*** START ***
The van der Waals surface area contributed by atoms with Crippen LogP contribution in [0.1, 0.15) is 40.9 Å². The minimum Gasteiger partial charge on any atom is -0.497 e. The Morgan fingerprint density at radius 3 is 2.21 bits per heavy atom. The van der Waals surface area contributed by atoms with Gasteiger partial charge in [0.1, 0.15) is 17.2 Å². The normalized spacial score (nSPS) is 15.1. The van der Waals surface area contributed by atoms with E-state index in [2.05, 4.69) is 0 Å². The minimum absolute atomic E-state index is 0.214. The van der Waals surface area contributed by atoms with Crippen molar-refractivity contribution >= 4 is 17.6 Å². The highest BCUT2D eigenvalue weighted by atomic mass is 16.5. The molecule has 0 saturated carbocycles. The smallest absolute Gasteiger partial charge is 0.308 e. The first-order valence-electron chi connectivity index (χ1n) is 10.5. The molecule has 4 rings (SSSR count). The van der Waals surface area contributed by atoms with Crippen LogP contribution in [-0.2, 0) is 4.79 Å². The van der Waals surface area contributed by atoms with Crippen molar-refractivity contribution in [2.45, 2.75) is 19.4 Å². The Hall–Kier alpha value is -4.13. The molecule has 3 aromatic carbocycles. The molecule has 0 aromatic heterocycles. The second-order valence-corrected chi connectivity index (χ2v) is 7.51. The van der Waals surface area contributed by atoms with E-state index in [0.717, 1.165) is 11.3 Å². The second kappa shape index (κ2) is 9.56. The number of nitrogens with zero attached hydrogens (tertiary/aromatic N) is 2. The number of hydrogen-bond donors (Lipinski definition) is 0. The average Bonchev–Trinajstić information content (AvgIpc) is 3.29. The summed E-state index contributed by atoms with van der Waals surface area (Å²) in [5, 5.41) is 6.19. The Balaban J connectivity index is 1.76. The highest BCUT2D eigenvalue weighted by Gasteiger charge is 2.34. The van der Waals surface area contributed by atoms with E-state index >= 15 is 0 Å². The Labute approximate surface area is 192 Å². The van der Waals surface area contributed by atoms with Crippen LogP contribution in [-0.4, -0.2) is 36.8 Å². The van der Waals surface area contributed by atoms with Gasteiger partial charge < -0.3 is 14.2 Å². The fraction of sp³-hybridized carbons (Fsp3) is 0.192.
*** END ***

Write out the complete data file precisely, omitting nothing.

The van der Waals surface area contributed by atoms with Crippen LogP contribution in [0.1, 0.15) is 40.9 Å². The minimum Gasteiger partial charge on any atom is -0.497 e. The Morgan fingerprint density at radius 3 is 2.21 bits per heavy atom. The van der Waals surface area contributed by atoms with Gasteiger partial charge in [0.1, 0.15) is 17.2 Å². The normalized spacial score (nSPS) is 15.1. The van der Waals surface area contributed by atoms with E-state index in [2.05, 4.69) is 0 Å². The minimum absolute atomic E-state index is 0.214. The van der Waals surface area contributed by atoms with Crippen molar-refractivity contribution >= 4 is 17.6 Å². The highest BCUT2D eigenvalue weighted by atomic mass is 16.5. The molecule has 0 saturated carbocycles. The smallest absolute Gasteiger partial charge is 0.308 e. The first-order valence-electron chi connectivity index (χ1n) is 10.5. The molecule has 4 rings (SSSR count). The van der Waals surface area contributed by atoms with Crippen LogP contribution in [-0.2, 0) is 4.79 Å². The van der Waals surface area contributed by atoms with Crippen molar-refractivity contribution in [2.45, 2.75) is 19.4 Å². The Hall–Kier alpha value is -4.13. The molecule has 3 aromatic carbocycles. The molecule has 0 aromatic heterocycles. The second-order valence-corrected chi connectivity index (χ2v) is 7.51. The van der Waals surface area contributed by atoms with E-state index in [0.717, 1.165) is 11.3 Å². The second kappa shape index (κ2) is 9.56. The number of nitrogens with zero attached hydrogens (tertiary/aromatic N) is 2. The number of hydrogen-bond donors (Lipinski definition) is 0. The average Bonchev–Trinajstić information content (AvgIpc) is 3.29. The summed E-state index contributed by atoms with van der Waals surface area (Å²) in [5, 5.41) is 6.19. The Balaban J connectivity index is 1.76. The highest BCUT2D eigenvalue weighted by Gasteiger charge is 2.34. The van der Waals surface area contributed by atoms with E-state index >= 15 is 0 Å². The Labute approximate surface area is 192 Å². The van der Waals surface area contributed by atoms with Crippen LogP contribution in [-0.4, -0.2) is 36.8 Å². The van der Waals surface area contributed by atoms with Gasteiger partial charge < -0.3 is 14.2 Å². The fraction of sp³-hybridized carbons (Fsp3) is 0.192.